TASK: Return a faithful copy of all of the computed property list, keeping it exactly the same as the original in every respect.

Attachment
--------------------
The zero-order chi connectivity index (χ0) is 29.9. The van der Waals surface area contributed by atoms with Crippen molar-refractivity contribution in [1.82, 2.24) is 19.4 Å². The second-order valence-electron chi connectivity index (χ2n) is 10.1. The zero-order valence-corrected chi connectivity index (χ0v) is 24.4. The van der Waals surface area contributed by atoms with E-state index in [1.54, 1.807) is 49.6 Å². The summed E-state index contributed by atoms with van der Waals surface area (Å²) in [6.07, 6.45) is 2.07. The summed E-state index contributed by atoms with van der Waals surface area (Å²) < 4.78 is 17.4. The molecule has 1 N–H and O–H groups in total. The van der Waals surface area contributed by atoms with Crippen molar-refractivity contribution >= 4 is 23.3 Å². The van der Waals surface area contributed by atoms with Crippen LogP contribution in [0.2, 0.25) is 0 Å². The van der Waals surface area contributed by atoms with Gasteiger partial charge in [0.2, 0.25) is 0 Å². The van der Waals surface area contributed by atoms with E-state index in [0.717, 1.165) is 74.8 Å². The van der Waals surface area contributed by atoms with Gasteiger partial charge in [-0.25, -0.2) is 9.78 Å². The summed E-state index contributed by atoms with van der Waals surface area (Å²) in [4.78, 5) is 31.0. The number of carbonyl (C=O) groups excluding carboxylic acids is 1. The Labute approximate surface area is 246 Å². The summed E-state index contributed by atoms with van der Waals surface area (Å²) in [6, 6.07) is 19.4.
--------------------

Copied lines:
The zero-order chi connectivity index (χ0) is 29.9. The van der Waals surface area contributed by atoms with Crippen molar-refractivity contribution in [1.82, 2.24) is 19.4 Å². The second-order valence-electron chi connectivity index (χ2n) is 10.1. The zero-order valence-corrected chi connectivity index (χ0v) is 24.4. The van der Waals surface area contributed by atoms with E-state index in [1.54, 1.807) is 49.6 Å². The summed E-state index contributed by atoms with van der Waals surface area (Å²) in [6.07, 6.45) is 2.07. The summed E-state index contributed by atoms with van der Waals surface area (Å²) < 4.78 is 17.4. The molecule has 1 N–H and O–H groups in total. The van der Waals surface area contributed by atoms with Crippen molar-refractivity contribution >= 4 is 23.3 Å². The van der Waals surface area contributed by atoms with Crippen LogP contribution in [0.2, 0.25) is 0 Å². The van der Waals surface area contributed by atoms with Gasteiger partial charge in [0.2, 0.25) is 0 Å². The van der Waals surface area contributed by atoms with E-state index in [0.717, 1.165) is 74.8 Å². The van der Waals surface area contributed by atoms with Gasteiger partial charge in [-0.25, -0.2) is 9.78 Å². The summed E-state index contributed by atoms with van der Waals surface area (Å²) in [4.78, 5) is 31.0. The number of carbonyl (C=O) groups excluding carboxylic acids is 1. The Labute approximate surface area is 246 Å². The summed E-state index contributed by atoms with van der Waals surface area (Å²) in [6, 6.07) is 19.4.